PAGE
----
Age of Conan Week: The Classes • Page 2

Every class in the new MMO explained.


Guardian: The Guardian is the tank of tanks; a heavily-armoured warrior designed for group defence. It can pair one-handed weapons with a shield, or use a polearm to attack multiple enemies at once. In offensive terms, it makes interesting use of Age of Conan's unique combat system, with attacks that deplete stamina (the resource for physical attacks) or create vulnerabilities in enemies' shielding. Shield guardians specialise in soaking up damage, while polearm-bearers are expert at taking down multiple enemies with huge knock-back strikes. Tanking can be more dynamic and fun in Age of Conan than many other MMOs, and the Guardian will always be in demand for groups.

Dark Templar: An evil blend of plate-armoured warrior and magic-user - a sort of bad Paladin - the Dark Templar is one of Age of Conan's many interesting hybrid classes. Wearing shields and one-handed weapons, the Dark Templar can leech health from enemies for limited healing spells, and even convert damage dealt into health top-ups. If that sounds overpowered, note that many of the Templar's abilities also have damaging side-effects. Bizarrely, it will also gain buffs from damage dealt to members of its group. This class will need careful balancing from Funcom to work, but for students of the unusual, it's probably the most interesting experiment in the game.

A soldier class in action.

Conqueror: Rapidly gaining a reputation as one of the most able solo classes in the game, the Conqueror is a powerful all-round front-line fighter situated somewhere between Guardian and Barbarian, and quite similar to Lord of the Rings Online's Captain when in a group. It wears heavy armour but no shields, and can dual-wield, but just as important as its melee attacks is its range of commanding auras that boost groups of allies, and detract from enemies' power. If you want to deal more direct damage than a pure tank, but want the security of plenty of armour and hit points, the Conqueror is a fine choice.


Priest of Mitra: The Priest of Mitra is the stereotypical healer, a through-and-through good guy with the strongest healing spells in the game. You can expect to be the primary healer in any group you join, and to be in demand with other players, but you won't get any melee combos. However, armour and weapon choices aren't as limited as you might expect, and the Priest of Mitra has some interesting offensive spells, notably a powerful knock-back that will allow it to hold enemies off or push them into the path of tanks and damage-dealers. Funcom has worked hard to make the core healer a less limited option than it is in many games, to good effect.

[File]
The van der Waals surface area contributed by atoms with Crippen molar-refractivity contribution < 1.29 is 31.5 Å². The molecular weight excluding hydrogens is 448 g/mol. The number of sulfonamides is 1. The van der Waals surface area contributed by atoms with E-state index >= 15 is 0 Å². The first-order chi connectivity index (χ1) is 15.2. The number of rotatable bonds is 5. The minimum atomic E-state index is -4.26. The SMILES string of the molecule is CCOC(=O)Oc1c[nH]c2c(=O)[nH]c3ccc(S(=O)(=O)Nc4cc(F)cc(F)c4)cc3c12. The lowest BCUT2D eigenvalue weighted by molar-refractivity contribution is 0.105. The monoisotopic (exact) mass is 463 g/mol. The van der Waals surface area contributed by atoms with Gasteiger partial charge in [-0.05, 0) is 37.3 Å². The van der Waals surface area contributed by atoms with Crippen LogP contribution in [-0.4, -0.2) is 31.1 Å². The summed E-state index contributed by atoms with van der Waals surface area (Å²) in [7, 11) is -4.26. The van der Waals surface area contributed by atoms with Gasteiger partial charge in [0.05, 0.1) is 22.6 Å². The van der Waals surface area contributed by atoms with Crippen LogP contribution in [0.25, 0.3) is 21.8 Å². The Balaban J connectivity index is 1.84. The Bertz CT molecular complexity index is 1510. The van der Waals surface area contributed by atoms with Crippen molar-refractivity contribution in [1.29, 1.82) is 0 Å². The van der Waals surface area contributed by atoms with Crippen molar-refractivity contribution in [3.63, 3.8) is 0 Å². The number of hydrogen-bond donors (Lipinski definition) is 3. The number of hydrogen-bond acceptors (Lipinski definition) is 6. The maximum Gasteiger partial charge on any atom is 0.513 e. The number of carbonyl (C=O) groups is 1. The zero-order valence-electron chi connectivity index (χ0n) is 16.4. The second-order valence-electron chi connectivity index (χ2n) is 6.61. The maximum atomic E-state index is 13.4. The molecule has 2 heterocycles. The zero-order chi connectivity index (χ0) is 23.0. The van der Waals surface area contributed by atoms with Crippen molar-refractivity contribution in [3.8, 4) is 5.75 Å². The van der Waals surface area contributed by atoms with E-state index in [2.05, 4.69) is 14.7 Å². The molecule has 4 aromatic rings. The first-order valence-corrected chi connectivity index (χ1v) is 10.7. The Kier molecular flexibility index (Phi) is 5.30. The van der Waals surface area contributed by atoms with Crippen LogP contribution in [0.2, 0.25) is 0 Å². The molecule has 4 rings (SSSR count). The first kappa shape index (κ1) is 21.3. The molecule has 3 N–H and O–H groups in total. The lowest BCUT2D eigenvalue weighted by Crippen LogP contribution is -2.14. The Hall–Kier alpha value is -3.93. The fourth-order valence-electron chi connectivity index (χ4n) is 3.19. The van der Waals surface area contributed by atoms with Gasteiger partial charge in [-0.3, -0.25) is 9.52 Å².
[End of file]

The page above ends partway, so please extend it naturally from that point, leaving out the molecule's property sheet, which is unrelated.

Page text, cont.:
It's not the triffid's day.

Tempest of Set: This slightly evil Stygian class has the broadest range of equipment options of the priests: light armour, shields, and a good selection of weapons and talismans. Don't mistake it for a tough fighter, though, with its limited amount of health and lack of combos. This is the class to choose if you don't believe healers necessarily have to be whitebread good guys, and want to mix powerful mage-style magical damage with healing abilities (but be warned, it is somewhat compromised at both). Expect to be surrounding yourself with enemies and then killing them en masse with spells over an area of effect, rather than actually fighting them, or casting at them from a distance.

Bear Shaman: This is the most unconventional healer in Age of Conan - in fact, it's one of the most unconventional classes in the game. It's not really a caster at all; wearing medium armour and using melee combos, the Bear Shaman is a front-line fighter which can buff allies and heal them strongly over time - and later on, resurrect them - rather than one that needs to stand back to cast spells. Tree-huggers will enjoy its strong alignment with nature, and ability to summon bears late in the game. It's the best-suited healer to Age of Conan's style of play, but be warned, it's still not an easy one to level. The Shaman is very weak in the early stages and has an incredibly limited choice of weapons - two-handed clubs and ranged weapons only. However, for a chance to simultaneously play a support role and enjoy the game's melee combat in full, it's got to be worth persevering with the inconvenience.

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Oli Welsh

Oli Welsh

Editor-in-chief  |  oliwelsh

Oli is the editor of and likes to take things one word at a time. His friends call him The European, but that's just a coincidence. He's still playing Diablo 3.


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